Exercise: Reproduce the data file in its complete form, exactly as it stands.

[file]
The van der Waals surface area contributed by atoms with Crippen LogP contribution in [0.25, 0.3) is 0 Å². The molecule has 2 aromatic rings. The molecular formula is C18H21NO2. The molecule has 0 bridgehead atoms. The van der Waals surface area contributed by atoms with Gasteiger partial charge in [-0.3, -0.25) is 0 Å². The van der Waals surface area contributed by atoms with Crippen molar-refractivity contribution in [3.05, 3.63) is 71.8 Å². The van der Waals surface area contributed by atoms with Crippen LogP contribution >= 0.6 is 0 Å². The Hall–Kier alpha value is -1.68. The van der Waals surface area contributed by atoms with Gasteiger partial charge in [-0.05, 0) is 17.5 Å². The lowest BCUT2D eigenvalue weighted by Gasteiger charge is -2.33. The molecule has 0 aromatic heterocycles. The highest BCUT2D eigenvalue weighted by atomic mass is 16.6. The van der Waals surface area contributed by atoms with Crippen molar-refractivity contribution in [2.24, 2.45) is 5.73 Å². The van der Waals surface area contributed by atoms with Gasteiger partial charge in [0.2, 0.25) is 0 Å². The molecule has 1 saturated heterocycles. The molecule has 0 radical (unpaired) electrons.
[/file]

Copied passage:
The van der Waals surface area contributed by atoms with Crippen LogP contribution in [0.25, 0.3) is 0 Å². The molecule has 2 aromatic rings. The molecular formula is C18H21NO2. The molecule has 0 bridgehead atoms. The van der Waals surface area contributed by atoms with Gasteiger partial charge in [-0.3, -0.25) is 0 Å². The van der Waals surface area contributed by atoms with Crippen molar-refractivity contribution in [3.05, 3.63) is 71.8 Å². The van der Waals surface area contributed by atoms with Crippen LogP contribution >= 0.6 is 0 Å². The Hall–Kier alpha value is -1.68. The van der Waals surface area contributed by atoms with Gasteiger partial charge in [-0.05, 0) is 17.5 Å². The lowest BCUT2D eigenvalue weighted by Gasteiger charge is -2.33. The molecule has 0 aromatic heterocycles. The highest BCUT2D eigenvalue weighted by atomic mass is 16.6. The van der Waals surface area contributed by atoms with Crippen molar-refractivity contribution in [2.24, 2.45) is 5.73 Å². The van der Waals surface area contributed by atoms with Gasteiger partial charge in [0.2, 0.25) is 0 Å². The molecule has 1 saturated heterocycles. The molecule has 0 radical (unpaired) electrons.